But as social distancing made an in-person event impossible, the students and staff advisors pivoted, coordinating with Our Place staff in creating an Amazon wish list of items they still desperately needed to support the children and families they serve, like diapers, wipes, and baby food.
“We have been working with Our Place for several years now, and it has been incredible to see the impact that the Supermarket Drive makes,” says Aunnesha. We're grateful that even during this time of uncertainty, the Commonwealth community has come together to help out.”
Alan added, “We have been so impressed by the way families have stepped up to contribute even if it's not in the typical way they have in the past. Students have really been finding ways to use their access to networks to aid in resource redistribution.”
“It's encouraging to see how active and resilient the Commonwealth community has been in continuing to support those in need, especially now that organizations like Our Place are struggling even more in these uncertain times,” says Amelia.
A civic-minded community even in the best of times, Commonwealth students want to enact change at a higher level too. In the midst of the spring break holiday, Alan Plotz also encouraged his peers and teachers to contact their representatives in support of several emergency bills under deliberation in the Massachusetts legislature, such as HD4951, an Act to Provide Short-term Relief For Families In Deep Poverty, and HD. 4935: An Act Providing for a Moratorium on Evictions and Foreclosures During the COVID19 Emergency.
Giving What We Can
Since the pandemic broke in the U.S., Commonwealth students, faculty, and staff have shared other volunteer and donation opportunities of various stripes: Amelia Orwant ’21 called on the Commonwealth community to donate old electronic devices so COVID-19 patients confined to their hospital beds have a way of connecting to their loved ones. Amelia Michael ’20 reached out on behalf of an organization she’s involved with, the Cambridge Volunteer Clearinghouse, amplifying their call for in-person and remote volunteers. And Spanish teacher Mónica Schilder, who also organizes Commonwealth’s annual Peru study abroad trip, called on her fellow faculty members to donate to families living in the country’s most impoverished communities.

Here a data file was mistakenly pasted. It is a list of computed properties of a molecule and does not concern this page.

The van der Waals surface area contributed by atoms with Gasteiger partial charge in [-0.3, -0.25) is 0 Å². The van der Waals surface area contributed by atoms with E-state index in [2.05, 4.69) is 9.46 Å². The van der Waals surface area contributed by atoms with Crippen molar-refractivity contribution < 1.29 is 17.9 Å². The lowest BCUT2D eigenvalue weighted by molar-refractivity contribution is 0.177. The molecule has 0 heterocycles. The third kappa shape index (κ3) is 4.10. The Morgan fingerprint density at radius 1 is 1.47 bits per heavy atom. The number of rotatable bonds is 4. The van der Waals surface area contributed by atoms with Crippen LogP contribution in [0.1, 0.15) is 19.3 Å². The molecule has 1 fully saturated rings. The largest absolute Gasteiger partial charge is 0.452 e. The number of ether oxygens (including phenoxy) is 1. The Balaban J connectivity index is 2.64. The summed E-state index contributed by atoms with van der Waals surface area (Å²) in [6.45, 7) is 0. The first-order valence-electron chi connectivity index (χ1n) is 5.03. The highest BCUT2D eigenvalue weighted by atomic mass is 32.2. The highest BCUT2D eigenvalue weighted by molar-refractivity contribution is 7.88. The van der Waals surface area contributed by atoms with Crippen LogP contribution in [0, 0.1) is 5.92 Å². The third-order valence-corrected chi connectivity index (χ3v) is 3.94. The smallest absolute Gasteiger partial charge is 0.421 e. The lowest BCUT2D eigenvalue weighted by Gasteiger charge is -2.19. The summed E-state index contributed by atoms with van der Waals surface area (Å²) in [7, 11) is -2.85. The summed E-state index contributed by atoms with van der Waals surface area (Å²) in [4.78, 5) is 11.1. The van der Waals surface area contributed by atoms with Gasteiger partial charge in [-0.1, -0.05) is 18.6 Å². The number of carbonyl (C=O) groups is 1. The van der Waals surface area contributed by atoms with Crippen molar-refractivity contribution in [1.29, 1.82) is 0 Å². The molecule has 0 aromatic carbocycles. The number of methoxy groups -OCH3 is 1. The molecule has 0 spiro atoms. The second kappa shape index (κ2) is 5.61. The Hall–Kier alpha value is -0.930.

Commonwealth’s faculty have been quietly contributing in their own ways as well. The science faculty donated every piece of personal protective equipment they could from their labs, including gloves and face masks, as well as cleaning supplies. And the kitchen staff pitched in by donating gloves, goggles, and a face shield. All items went to the Massachusetts Emergency Management Agency’s COVID-19 PPE Donation Program.
Librarian Emma Torres Johnson introduced the school to several digital volunteering opportunities, including one of her “favorite online hobbies,” helping to transcribe material for the Smithsonian.
“Anyone can sign up and the transcriptions help to make the Smithsonian's incredibly eclectic collection more searchable to researchers,” she says. “I've worked on diaries of arctic explorers and female artists, and practiced my French on the letters of an art dealer and on an 18th century artillery manuscript...It's often fascinating reading, and it helps me feel a bit more productive when I'm plugged in all day.”
Continuing the Fight
Even with their PPE fundraising efforts behind them, Alex Li and his friends implored their communities: “Please direct your attention to other ways you can help, whether it be sewing masks or helping deliver much-needed food and other assistance to our medical staff, police, paramedic, and fire-crew personnel. Keeping yourself indoors and following social distancing orders is also crucial. One person can save the lives of thousands of others.”
Never expecting to raise thousands of dollars, Alex was blown away by the response and by the outpouring of thanks he received from the health care workers who received their donation. He encourages his fellow students to get involved too.
“Be persistent...you’re more connected than you think,” he advises other students hoping to make an impact. Expect challenges, expect to make mistakes, expect it to be hard. But keep trying, he says. He adds with a broad grin:
“Let’s do this.”